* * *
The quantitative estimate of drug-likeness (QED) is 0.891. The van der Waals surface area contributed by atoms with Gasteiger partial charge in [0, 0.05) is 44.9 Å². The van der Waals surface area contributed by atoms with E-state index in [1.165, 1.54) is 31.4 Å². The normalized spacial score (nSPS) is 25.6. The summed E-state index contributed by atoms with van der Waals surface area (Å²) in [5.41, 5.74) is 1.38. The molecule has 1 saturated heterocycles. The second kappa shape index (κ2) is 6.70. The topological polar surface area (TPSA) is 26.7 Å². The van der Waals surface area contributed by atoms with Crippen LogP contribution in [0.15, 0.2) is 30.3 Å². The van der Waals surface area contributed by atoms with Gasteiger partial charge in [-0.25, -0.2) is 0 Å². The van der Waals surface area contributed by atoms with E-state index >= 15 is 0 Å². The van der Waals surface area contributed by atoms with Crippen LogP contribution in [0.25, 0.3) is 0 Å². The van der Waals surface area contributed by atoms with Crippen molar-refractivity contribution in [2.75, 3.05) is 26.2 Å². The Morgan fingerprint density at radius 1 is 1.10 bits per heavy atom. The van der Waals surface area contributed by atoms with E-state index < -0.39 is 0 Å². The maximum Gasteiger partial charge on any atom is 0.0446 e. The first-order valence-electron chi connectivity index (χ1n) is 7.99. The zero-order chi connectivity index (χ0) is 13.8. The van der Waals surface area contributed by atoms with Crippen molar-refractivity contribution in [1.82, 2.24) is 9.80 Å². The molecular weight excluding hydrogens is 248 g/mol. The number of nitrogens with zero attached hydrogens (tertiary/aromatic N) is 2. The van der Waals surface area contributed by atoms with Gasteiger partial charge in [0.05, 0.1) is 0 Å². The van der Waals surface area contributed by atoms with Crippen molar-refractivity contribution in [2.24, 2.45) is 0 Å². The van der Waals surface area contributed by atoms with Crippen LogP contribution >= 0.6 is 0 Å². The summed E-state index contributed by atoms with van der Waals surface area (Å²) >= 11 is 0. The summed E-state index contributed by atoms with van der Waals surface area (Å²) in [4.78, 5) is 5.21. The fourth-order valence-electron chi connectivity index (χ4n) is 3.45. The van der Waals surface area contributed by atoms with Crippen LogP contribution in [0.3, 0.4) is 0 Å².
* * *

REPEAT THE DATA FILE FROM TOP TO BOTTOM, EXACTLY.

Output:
The quantitative estimate of drug-likeness (QED) is 0.891. The van der Waals surface area contributed by atoms with Gasteiger partial charge in [0, 0.05) is 44.9 Å². The van der Waals surface area contributed by atoms with E-state index in [1.165, 1.54) is 31.4 Å². The normalized spacial score (nSPS) is 25.6. The summed E-state index contributed by atoms with van der Waals surface area (Å²) in [5.41, 5.74) is 1.38. The molecule has 1 saturated heterocycles. The second kappa shape index (κ2) is 6.70. The topological polar surface area (TPSA) is 26.7 Å². The van der Waals surface area contributed by atoms with Crippen LogP contribution in [0.15, 0.2) is 30.3 Å². The van der Waals surface area contributed by atoms with Gasteiger partial charge in [-0.25, -0.2) is 0 Å². The van der Waals surface area contributed by atoms with E-state index >= 15 is 0 Å². The van der Waals surface area contributed by atoms with Crippen LogP contribution in [0.25, 0.3) is 0 Å². The van der Waals surface area contributed by atoms with Crippen molar-refractivity contribution in [2.75, 3.05) is 26.2 Å². The Morgan fingerprint density at radius 1 is 1.10 bits per heavy atom. The van der Waals surface area contributed by atoms with E-state index < -0.39 is 0 Å². The maximum Gasteiger partial charge on any atom is 0.0446 e. The first-order valence-electron chi connectivity index (χ1n) is 7.99. The zero-order chi connectivity index (χ0) is 13.8. The van der Waals surface area contributed by atoms with Crippen molar-refractivity contribution in [1.82, 2.24) is 9.80 Å². The molecular weight excluding hydrogens is 248 g/mol. The number of nitrogens with zero attached hydrogens (tertiary/aromatic N) is 2. The van der Waals surface area contributed by atoms with Gasteiger partial charge in [0.05, 0.1) is 0 Å². The van der Waals surface area contributed by atoms with Crippen molar-refractivity contribution in [2.24, 2.45) is 0 Å². The van der Waals surface area contributed by atoms with Crippen LogP contribution >= 0.6 is 0 Å². The summed E-state index contributed by atoms with van der Waals surface area (Å²) >= 11 is 0. The summed E-state index contributed by atoms with van der Waals surface area (Å²) in [4.78, 5) is 5.21. The fourth-order valence-electron chi connectivity index (χ4n) is 3.45. The van der Waals surface area contributed by atoms with Crippen LogP contribution in [0.3, 0.4) is 0 Å².